Veterans Health Administration
Government•Washington D.C., District of Columbia, United States•
About: Veterans Health Administration is a(n) government organization based out in Washington D.C., District of Columbia, United States. It is known for research contribution in the topic(s): Population & Veterans Affairs. The organization has 63820 authors who have published 98417 publication(s) receiving 4835425 citation(s). The organization is also known as: VHA.
Papers published on a yearly basis
01 Dec 2003-Hypertension
TL;DR: In those older than age 50, systolic blood pressure of greater than 140 mm Hg is a more important cardiovascular disease (CVD) risk factor than diastolic BP, and hypertension will be controlled only if patients are motivated to stay on their treatment plan.
Abstract: The National High Blood Pressure Education Program presents the complete Seventh Report of the Joint National Committee on Prevention, Detection, Evaluation, and Treatment of High Blood Pressure. Like its predecessors, the purpose is to provide an evidence-based approach to the prevention and management of hypertension. The key messages of this report are these: in those older than age 50, systolic blood pressure (BP) of greater than 140 mm Hg is a more important cardiovascular disease (CVD) risk factor than diastolic BP; beginning at 115/75 mm Hg, CVD risk doubles for each increment of 20/10 mm Hg; those who are normotensive at 55 years of age will have a 90% lifetime risk of developing hypertension; prehypertensive individuals (systolic BP 120-139 mm Hg or diastolic BP 80-89 mm Hg) require health-promoting lifestyle modifications to prevent the progressive rise in blood pressure and CVD; for uncomplicated hypertension, thiazide diuretic should be used in drug treatment for most, either alone or combined with drugs from other classes; this report delineates specific high-risk conditions that are compelling indications for the use of other antihypertensive drug classes (angiotensin-converting enzyme inhibitors, angiotensin-receptor blockers, beta-blockers, calcium channel blockers); two or more antihypertensive medications will be required to achieve goal BP (<140/90 mm Hg, or <130/80 mm Hg) for patients with diabetes and chronic kidney disease; for patients whose BP is more than 20 mm Hg above the systolic BP goal or more than 10 mm Hg above the diastolic BP goal, initiation of therapy using two agents, one of which usually will be a thiazide diuretic, should be considered; regardless of therapy or care, hypertension will be controlled only if patients are motivated to stay on their treatment plan. Positive experiences, trust in the clinician, and empathy improve patient motivation and satisfaction. This report serves as a guide, and the committee continues to recognize that the responsible physician's judgment remains paramount.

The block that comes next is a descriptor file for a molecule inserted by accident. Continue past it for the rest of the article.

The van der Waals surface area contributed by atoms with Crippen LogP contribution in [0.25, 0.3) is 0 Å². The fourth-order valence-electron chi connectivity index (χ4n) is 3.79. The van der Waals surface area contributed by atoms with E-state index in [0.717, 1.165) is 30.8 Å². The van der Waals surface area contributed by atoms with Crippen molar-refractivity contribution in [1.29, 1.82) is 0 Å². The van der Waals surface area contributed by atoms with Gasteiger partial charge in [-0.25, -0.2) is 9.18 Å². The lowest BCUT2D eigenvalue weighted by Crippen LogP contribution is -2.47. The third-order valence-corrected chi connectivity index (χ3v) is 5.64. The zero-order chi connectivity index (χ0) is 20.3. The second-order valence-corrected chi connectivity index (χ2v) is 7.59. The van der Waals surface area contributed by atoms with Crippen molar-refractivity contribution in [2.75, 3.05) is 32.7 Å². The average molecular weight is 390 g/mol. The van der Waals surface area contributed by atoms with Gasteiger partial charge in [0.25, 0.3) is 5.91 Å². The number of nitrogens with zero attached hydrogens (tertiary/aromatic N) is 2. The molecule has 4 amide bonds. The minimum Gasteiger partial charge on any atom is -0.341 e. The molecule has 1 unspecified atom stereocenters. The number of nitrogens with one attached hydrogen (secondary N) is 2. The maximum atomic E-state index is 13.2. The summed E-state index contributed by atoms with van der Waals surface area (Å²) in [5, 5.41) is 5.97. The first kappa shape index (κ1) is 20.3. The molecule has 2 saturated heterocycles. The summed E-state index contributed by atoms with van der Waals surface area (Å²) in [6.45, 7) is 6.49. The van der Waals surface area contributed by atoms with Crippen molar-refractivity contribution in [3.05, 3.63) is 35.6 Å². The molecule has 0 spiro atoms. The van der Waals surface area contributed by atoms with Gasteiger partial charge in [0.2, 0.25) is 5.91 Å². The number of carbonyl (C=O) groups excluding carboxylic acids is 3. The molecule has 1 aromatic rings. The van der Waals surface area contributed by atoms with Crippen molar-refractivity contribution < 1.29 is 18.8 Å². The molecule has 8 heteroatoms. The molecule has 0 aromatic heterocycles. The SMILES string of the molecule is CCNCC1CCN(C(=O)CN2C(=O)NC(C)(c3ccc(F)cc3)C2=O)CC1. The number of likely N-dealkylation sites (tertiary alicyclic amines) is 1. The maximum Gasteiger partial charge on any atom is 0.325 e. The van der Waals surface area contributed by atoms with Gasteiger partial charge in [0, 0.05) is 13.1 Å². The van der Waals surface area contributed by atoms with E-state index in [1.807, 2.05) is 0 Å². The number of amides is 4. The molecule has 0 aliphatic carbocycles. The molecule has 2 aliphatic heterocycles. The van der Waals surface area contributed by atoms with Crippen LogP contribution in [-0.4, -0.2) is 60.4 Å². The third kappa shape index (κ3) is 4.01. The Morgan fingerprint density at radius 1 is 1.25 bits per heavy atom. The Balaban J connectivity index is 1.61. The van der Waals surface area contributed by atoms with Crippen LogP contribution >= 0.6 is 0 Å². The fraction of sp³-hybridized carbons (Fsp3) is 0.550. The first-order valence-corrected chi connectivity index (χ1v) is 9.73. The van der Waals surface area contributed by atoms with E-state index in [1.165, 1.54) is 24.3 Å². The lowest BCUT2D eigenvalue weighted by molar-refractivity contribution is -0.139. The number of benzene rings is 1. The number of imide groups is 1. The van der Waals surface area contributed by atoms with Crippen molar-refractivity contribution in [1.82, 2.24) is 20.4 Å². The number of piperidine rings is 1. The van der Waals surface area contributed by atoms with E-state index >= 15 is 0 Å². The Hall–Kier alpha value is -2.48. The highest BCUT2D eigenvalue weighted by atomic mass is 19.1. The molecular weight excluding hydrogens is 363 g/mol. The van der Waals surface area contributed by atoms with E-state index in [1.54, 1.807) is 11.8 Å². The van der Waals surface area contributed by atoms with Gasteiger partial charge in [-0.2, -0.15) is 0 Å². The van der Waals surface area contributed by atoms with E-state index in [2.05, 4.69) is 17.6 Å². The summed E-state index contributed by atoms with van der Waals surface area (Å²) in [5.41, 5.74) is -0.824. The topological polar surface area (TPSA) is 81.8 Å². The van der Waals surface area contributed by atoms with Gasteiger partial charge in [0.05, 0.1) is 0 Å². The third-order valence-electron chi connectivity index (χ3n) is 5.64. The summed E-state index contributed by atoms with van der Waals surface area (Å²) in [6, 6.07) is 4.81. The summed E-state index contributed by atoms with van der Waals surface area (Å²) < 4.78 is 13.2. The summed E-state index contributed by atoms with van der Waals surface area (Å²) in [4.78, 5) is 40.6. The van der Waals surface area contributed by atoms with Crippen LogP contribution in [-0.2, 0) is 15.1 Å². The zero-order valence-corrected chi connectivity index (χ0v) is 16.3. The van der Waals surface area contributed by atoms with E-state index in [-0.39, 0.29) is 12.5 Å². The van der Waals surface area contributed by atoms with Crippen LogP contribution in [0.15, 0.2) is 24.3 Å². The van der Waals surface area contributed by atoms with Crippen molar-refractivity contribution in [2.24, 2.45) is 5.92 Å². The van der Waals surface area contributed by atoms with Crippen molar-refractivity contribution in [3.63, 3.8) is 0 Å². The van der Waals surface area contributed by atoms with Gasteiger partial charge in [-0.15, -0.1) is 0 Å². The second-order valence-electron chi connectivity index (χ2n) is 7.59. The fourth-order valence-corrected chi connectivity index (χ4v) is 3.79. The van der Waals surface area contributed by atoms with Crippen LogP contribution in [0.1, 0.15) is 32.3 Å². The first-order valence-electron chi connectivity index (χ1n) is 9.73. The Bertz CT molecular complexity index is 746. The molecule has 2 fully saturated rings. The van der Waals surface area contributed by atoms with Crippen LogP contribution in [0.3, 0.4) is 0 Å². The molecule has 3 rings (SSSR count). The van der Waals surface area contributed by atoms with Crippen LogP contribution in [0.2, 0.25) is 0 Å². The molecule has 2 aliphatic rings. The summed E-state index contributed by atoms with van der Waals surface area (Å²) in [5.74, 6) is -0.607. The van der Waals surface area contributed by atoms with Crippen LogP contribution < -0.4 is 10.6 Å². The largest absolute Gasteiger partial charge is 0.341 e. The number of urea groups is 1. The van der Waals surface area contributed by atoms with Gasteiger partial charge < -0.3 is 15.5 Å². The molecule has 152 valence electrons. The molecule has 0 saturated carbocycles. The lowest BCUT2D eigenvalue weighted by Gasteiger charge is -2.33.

TL;DR: It is concluded that the adapted comorbidity index will be useful in studies of disease outcome and resource use employing administrative databases.
Abstract: Administrative databases are increasingly used for studying outcomes of medical care. Valid inferences from such data require the ability to account for disease severity and comorbid conditions. We adapted a clinical comorbidity index, designed for use with medical records, for research relying on International Classification of Diseases (ICD-9-CM) diagnosis and procedure codes. The association of this adapted index with health outcomes and resource use was then examined with a sample of Medicare beneficiaries who underwent lumbar spine surgery in 1985 (n = 27,111). The index was associated in the expected direction with postoperative complications, mortality, blood transfusion, discharge to nursing home, length of hospital stay, and hospital charges. These associations were observed whether the index incorporated data from multiple hospitalizations over a year's time, or just from the index surgical admission. They also persisted after controlling for patient age. We conclude that the adapted comorbidity index will be useful in studies of disease outcome and resource use employing administrative databases.